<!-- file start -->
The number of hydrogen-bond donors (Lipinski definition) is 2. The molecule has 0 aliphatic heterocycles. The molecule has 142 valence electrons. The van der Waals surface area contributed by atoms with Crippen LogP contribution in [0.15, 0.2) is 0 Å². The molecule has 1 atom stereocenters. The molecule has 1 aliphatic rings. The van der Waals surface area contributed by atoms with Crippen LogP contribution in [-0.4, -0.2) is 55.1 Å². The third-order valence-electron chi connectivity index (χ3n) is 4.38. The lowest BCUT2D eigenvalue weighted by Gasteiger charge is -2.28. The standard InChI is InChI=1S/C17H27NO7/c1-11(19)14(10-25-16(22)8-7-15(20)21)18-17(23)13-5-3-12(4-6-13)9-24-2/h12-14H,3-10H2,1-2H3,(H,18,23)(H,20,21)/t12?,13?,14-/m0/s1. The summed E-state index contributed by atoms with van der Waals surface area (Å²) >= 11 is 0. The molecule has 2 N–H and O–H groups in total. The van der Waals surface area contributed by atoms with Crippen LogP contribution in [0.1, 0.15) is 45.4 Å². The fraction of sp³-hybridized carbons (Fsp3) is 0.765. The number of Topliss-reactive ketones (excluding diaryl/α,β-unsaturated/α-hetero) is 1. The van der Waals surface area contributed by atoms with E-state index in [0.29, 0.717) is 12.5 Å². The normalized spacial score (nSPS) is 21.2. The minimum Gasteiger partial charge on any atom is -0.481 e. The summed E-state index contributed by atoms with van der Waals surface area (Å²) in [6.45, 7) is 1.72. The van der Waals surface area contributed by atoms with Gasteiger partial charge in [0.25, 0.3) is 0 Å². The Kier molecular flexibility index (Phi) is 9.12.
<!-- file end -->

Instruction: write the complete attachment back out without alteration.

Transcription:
The number of hydrogen-bond donors (Lipinski definition) is 2. The molecule has 0 aliphatic heterocycles. The molecule has 142 valence electrons. The van der Waals surface area contributed by atoms with Crippen LogP contribution in [0.15, 0.2) is 0 Å². The molecule has 1 atom stereocenters. The molecule has 1 aliphatic rings. The van der Waals surface area contributed by atoms with Crippen LogP contribution in [-0.4, -0.2) is 55.1 Å². The third-order valence-electron chi connectivity index (χ3n) is 4.38. The lowest BCUT2D eigenvalue weighted by Gasteiger charge is -2.28. The standard InChI is InChI=1S/C17H27NO7/c1-11(19)14(10-25-16(22)8-7-15(20)21)18-17(23)13-5-3-12(4-6-13)9-24-2/h12-14H,3-10H2,1-2H3,(H,18,23)(H,20,21)/t12?,13?,14-/m0/s1. The summed E-state index contributed by atoms with van der Waals surface area (Å²) >= 11 is 0. The molecule has 2 N–H and O–H groups in total. The van der Waals surface area contributed by atoms with Crippen LogP contribution in [0.1, 0.15) is 45.4 Å². The fraction of sp³-hybridized carbons (Fsp3) is 0.765. The number of Topliss-reactive ketones (excluding diaryl/α,β-unsaturated/α-hetero) is 1. The van der Waals surface area contributed by atoms with E-state index in [0.29, 0.717) is 12.5 Å². The normalized spacial score (nSPS) is 21.2. The minimum Gasteiger partial charge on any atom is -0.481 e. The summed E-state index contributed by atoms with van der Waals surface area (Å²) in [6.45, 7) is 1.72. The van der Waals surface area contributed by atoms with Gasteiger partial charge in [0.25, 0.3) is 0 Å². The Kier molecular flexibility index (Phi) is 9.12.